# Array shifting to the next element

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How can I move elements in an array to the next element

``````eg: x[5] = { 5, 4, 3, 2, 1 }; // initial values
x[0] = 6; // new values to be shifted
x[5] = { 6, 5, 4, 3, 2 }; // shifted array, it need to be shifted,
// not just increment the values.
``````

This what I've done so far. It's wrong, that's why I need help here. Thanks in advance.

``````#include <iostream>

using namespace std;

int main()
{
int x[5] = { 5, 4, 3, 2, 1 };

int array_size = sizeof(x) / sizeof(x[0]);

x[0] = 6;

int m = 1;

for(int j = 0; j < array_size; j++) {
x[m+j] = x[j];
cout << x[j] << endl;
}

return 0;
}
``````
-
 Start this copying in array from end index of the array rather then from starting,because when you start copying the element from start you will loose the next element. So change the for loop – Anil Vishnoi Sep 6 '10 at 9:38 Please note "off by one": x[m+j] = x[j]; will try to overwrite the element with index "array_size" which is outsize the array - that's undefined behavior. – sharptooth Sep 6 '10 at 9:38

``````#include <iostream>
int
main ()
{
int x[5] = { 5, 4, 3, 2, 1 };

int array_size = sizeof (x) / sizeof (x[0]);

for (int j = array_size - 1; j > 0; j--)
{
x[j] = x[j - 1];
}

x[0] = 6;

for (int j = 0; j < array_size; j++)
{
std::cout << x[j];
}

return 0;
}
``````
-
 Thank you so much. – azam Sep 6 '10 at 9:58

To "move rightwards" you have to iterate from the end of array:

``````for(int j = array_size - 2; j >= 0; j--) {
x[m+j] = x[j];
cout << x[j] << endl;
}
``````

otherwise you just overwrite all the elements with the 0th element.

Please note `array_size - 2` - otherwise you have "off by one" trying to access the element beyond the array end and that's undefined behavior.

-
+1 good catch, missed by everyone else (including myself :-) – Péter Török Sep 6 '10 at 9:38
doesn't work. output become 2,3,4,6 – azam Sep 6 '10 at 9:47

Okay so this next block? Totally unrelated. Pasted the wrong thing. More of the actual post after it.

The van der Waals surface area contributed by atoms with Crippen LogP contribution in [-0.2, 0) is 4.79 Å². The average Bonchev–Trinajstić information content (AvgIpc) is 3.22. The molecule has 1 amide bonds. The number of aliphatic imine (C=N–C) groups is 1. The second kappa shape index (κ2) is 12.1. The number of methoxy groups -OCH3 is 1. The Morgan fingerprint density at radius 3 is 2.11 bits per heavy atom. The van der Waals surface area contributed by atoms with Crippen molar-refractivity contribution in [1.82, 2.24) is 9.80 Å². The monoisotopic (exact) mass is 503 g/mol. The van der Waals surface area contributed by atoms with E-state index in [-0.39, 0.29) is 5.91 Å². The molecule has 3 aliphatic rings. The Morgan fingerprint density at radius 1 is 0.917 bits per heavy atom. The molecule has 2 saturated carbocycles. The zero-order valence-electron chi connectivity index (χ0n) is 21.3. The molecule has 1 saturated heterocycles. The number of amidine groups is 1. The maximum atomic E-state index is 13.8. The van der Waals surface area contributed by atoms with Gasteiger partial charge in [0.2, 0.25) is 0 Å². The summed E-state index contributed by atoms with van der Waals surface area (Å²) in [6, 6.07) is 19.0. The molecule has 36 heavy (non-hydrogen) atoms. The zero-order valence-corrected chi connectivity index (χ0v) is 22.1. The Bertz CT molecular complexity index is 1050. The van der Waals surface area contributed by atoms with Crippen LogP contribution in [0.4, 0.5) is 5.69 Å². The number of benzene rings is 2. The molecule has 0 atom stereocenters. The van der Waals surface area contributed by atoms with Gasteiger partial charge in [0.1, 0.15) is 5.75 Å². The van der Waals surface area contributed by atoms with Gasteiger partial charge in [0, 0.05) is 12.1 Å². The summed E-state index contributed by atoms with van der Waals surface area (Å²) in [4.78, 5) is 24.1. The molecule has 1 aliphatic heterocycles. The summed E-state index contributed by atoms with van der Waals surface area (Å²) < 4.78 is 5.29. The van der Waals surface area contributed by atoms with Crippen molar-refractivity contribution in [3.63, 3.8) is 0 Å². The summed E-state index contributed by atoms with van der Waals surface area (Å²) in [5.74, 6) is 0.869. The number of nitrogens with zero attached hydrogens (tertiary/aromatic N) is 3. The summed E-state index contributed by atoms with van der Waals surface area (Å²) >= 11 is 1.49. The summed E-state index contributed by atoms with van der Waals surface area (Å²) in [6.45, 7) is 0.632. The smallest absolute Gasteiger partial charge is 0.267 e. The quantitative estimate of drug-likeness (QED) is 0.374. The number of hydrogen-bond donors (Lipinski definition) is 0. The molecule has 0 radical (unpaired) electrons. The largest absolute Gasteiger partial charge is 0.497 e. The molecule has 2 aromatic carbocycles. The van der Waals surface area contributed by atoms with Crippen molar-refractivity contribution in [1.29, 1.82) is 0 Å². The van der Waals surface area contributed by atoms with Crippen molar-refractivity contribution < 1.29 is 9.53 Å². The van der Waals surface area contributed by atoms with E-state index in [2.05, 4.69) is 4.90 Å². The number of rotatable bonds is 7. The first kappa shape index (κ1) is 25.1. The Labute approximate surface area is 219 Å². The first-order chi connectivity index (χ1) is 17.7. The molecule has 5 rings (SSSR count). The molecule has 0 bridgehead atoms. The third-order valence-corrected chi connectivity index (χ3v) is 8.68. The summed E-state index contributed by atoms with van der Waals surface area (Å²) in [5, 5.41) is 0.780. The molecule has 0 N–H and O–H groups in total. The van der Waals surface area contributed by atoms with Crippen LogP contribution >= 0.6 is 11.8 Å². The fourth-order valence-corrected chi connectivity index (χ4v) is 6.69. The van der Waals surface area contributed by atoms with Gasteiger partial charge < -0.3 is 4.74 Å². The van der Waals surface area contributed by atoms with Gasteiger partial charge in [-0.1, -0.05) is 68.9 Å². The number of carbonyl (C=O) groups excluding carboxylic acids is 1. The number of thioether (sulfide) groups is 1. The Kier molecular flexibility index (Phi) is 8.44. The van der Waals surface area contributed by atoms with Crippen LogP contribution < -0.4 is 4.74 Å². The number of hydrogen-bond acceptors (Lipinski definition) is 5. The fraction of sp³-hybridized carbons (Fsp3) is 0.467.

@azam: I only pointed out the major problem in your code. You still have to put the value into the [0] element yourself and you'll have to iterate over the array for the second time to get the output. – sharptooth Sep 6 '10 at 9:52
I see. Thank you for your input. – azam Sep 6 '10 at 9:54

First of all, you should shift the old values in the array before you write the new value. But instead of a loop, you are better of using `memmove()`. Or even better with `std::vector` instead of an array - it handles all these low-level issues for you, including automatically resizing the array when needed.

-
 +1 for `memmove` – Alexandre C. Sep 6 '10 at 9:40 But I guess this is homework, so loops and index manipulation is required I guess. – Cedric H. Sep 6 '10 at 9:51
``````#include<algorithm>

// ...
std::rotate(x, x+4, x+5);
x[0] = 6;
``````
-
 sorry. i don't want to use algo. – azam Sep 6 '10 at 9:56 +1 From me for actually providing a C++ solution. – FredOverflow Sep 6 '10 at 11:15

In the general case where you need to shift `m` elements (where `0 <= m <n`): Start from the end of the array. If you start at the begining (index 0) then you overwrite and then move that overridden value.

Studying the source code of `std::memmove` may be instructive as well.

-

You can start from the end of the array. You copy the

• element in 2nd last position to the last position,
• element in 3rd last position to the 2nd last position,
• ....
• element in first position(index 0) to the 2nd position and finally
• copy the new number in the first position. .

.

``````for(j = array_size-1; j >0; j--) {
x[j] = x[j-1];
}
x[0] = 6;
``````
-
``````    #include <iostream>

using namespace std;

int main()
{
int x[5] = { 5, 4, 3, 2, 1 };

int array_size = sizeof(x) / sizeof(x[0]);

int m = 1;

for(int j = array_size-1; j > 0; j--) {
x[j] = x[j-m];
cout << x[j] << endl;
}

x[0] = 6;
return 0;
}
``````
-
 your output is 2,3,4,5 – azam Sep 6 '10 at 9:57